All subjects were admitted to the NIH clinical center for SAS. After an overnight fast with intravenous fluids, subjects were taken to the interventional radiology suite and given conscious sedation with fentanyl and midazolam. Ultrasound and fluoroscopic guidance was employed to place catheters with multiple side-holes deep in the right and left hepatic veins (when possible) and the left jugular vein. The hepatic veins were percutaneously accessed from the right and left jugular veins; the catheter’s deep placement prevented any contamination from the inferior vena cava where C-peptide from the pancreas allograft would appear.
Gaining access to the veins just downstream from the allograft differed for whole pancreas and isolated islet allograft recipients. For isolated islet transplant recipients, a transhepatic catheter was placed through the liver parenchyma into the portal vein. For pancreas transplant subjects, a catheter was placed via the ipsilateral femoral vein into the allograft’s venous anastomosis.
After all cannula placements were confirmed, and with the patient remaining within the interventional radiology suite, 5g of arginine 10% was injected over 30 seconds through a peripheral vein, and blood (approximately 2 milliliters/sample) was drawn from each site simultaneously up to every ten seconds (see Table 2 for specifics relating to each subject). The catheters were not flushed between samples, and dead-space for each cannula was similar (less than 1.0 ml). After all samples were collected, cannulae were removed and hemostasis was achieved by applying local pressure. Serum was separated from the samples after centrifugation at 2000 rpm for 20 minutes at 4°C, and C-peptide concentrations were determined by the NIH Clinical Center laboratory.
For subjects presenting for possible enrollment in the islet transplant protocol, we evaluated various clinical variables for an association with measurable C-peptide concentrations greater than 0.167 nmol/L by using either unpaired Student’s t or Fisher’s exact tests at a significance level of p < 0.05. Bonferroni correction was applied for multiple comparisons. We determined the source of any measured C-peptide as described above (Figure 1C). For the beta cell allograft recipients, we reasoned that if the native pancreas made no C-peptide, then the C-peptide concentration in blood sampled downstream of that pancreas should be the same as that in blood sampled simultaneously from a central or peripheral venous site. In such a scenario, then C-peptide concentrations downstream from the native pancreas should be greater than simultaneously sampled peripheral vein concentrations only 50% of the time (i.e. pure chance). We applied standard binomial probability testing (akin to the probability test applied to coin tosses) to assess the probability of C-peptide concentrations downstream of the native pancreas being greater than simultaneously sampled peripheral vein concentrations.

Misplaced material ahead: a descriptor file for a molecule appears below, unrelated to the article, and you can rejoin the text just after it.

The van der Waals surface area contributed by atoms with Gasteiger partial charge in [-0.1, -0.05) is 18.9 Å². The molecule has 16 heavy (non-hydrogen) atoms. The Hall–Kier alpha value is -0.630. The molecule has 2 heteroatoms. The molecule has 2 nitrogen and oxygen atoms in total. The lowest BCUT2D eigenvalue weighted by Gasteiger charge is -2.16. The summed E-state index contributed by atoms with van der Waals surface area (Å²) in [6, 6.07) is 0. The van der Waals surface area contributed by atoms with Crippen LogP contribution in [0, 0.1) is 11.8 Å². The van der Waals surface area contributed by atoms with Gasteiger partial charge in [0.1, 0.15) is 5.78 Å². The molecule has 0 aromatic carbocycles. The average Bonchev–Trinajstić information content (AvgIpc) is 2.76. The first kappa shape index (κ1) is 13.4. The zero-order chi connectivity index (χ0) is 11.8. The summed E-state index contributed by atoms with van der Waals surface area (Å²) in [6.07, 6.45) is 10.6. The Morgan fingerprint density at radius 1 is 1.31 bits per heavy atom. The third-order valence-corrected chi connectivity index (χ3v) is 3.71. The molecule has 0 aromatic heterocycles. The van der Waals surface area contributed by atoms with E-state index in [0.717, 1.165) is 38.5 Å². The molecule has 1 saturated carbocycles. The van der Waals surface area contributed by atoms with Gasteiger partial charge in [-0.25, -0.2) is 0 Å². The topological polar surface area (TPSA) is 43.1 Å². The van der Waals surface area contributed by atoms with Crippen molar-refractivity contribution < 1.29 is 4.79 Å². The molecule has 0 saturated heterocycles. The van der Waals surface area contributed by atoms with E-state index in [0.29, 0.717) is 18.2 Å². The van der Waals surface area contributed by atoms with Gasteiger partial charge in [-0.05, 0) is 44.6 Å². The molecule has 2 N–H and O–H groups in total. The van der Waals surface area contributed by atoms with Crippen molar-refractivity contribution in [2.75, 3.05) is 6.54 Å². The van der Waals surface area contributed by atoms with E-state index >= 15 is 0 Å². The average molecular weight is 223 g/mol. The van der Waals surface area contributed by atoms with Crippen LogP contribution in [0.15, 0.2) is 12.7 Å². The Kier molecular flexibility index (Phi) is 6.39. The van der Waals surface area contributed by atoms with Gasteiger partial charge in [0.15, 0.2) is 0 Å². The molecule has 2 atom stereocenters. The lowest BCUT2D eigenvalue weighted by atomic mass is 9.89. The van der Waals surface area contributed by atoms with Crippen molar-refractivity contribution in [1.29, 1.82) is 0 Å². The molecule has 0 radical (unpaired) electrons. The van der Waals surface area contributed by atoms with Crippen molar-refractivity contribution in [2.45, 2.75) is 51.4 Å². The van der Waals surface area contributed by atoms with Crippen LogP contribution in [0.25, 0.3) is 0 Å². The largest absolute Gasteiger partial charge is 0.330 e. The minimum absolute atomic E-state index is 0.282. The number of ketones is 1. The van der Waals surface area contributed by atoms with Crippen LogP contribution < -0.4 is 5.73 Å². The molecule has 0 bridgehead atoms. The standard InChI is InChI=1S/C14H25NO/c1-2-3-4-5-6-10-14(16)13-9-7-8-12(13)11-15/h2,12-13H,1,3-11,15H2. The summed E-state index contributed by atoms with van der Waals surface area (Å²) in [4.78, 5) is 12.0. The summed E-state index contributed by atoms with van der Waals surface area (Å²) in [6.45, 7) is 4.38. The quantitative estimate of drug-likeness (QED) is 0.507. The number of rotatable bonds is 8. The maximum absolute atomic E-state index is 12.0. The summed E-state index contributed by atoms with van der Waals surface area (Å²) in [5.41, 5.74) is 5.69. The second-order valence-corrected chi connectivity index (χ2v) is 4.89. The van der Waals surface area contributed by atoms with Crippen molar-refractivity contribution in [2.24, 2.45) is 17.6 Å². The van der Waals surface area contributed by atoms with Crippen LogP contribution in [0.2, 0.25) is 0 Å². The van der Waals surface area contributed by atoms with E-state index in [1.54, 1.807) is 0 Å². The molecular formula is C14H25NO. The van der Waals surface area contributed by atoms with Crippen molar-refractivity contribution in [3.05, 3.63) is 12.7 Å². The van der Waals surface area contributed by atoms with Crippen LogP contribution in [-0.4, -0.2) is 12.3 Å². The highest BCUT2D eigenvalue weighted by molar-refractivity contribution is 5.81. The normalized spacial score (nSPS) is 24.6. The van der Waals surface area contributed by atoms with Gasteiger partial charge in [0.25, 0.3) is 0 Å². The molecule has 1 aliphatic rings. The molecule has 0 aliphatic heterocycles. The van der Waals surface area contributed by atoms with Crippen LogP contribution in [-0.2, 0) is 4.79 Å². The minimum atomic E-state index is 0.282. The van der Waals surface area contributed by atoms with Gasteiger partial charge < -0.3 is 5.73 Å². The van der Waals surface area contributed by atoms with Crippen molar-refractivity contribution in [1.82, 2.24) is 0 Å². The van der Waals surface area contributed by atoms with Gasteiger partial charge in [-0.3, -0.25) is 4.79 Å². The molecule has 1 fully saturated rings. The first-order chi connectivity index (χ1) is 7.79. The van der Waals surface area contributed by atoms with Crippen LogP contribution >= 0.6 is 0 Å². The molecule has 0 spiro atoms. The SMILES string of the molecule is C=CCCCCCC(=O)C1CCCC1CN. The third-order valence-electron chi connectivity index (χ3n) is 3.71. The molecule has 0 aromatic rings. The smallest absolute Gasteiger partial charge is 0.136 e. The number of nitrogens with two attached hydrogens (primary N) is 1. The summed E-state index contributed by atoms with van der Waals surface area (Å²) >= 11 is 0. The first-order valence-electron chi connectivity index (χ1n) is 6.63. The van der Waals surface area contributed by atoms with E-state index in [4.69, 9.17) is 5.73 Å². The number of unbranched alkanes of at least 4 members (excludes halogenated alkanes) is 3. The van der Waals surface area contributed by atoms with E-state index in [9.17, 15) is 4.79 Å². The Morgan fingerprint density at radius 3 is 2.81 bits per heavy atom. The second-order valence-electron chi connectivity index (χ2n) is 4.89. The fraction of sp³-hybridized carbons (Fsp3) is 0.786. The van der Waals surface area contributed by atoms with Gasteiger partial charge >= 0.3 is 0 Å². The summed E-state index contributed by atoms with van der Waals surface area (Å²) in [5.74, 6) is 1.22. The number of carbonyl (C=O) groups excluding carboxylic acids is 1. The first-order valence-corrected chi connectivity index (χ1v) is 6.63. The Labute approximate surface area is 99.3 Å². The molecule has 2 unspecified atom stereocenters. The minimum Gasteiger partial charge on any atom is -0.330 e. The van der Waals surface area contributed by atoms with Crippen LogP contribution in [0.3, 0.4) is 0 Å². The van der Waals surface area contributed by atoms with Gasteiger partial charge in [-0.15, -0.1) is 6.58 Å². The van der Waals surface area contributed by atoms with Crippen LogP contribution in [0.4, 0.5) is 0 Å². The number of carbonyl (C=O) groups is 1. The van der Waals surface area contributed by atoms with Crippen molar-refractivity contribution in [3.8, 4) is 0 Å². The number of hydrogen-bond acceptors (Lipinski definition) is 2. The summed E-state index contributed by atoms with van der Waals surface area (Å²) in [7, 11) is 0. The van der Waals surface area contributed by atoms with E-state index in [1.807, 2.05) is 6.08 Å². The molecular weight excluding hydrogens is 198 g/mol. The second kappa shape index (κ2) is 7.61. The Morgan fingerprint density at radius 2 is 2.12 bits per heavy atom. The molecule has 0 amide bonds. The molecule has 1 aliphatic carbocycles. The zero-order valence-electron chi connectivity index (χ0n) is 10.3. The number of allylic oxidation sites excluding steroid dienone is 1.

C-peptide values were assessed in 141 potential subjects for the islet transplant protocol. 104 measurements were performed by the NIH Clinical Center and 37 by outside centers. Consistent with previous reports, 38 of the 141 patients (27%) had detectable C-peptide concentrations ≥ 0.167 nmol/L. Of the 103 patients with C-peptide concentration ≤ 0.167 nmol/L, 51 underwent standard arginine stimulation testing. An additional 16 patients were found to have C-peptide concentrations of ≥ 0.167 nmol/L. Thus, the incidence of a positive arginine test result in patients without measurable basal levels was 16/51 (31.4%), consistent with other reports showing C-peptide responses following a glucagon-challenge in 23% of 105 patients with long-standing T1D (17). All together, at least 54 patients of the 141 individuals we evaluated (38.3%) had either basal or arginine stimulated C-peptide levels of at least 0.167 nmol/L.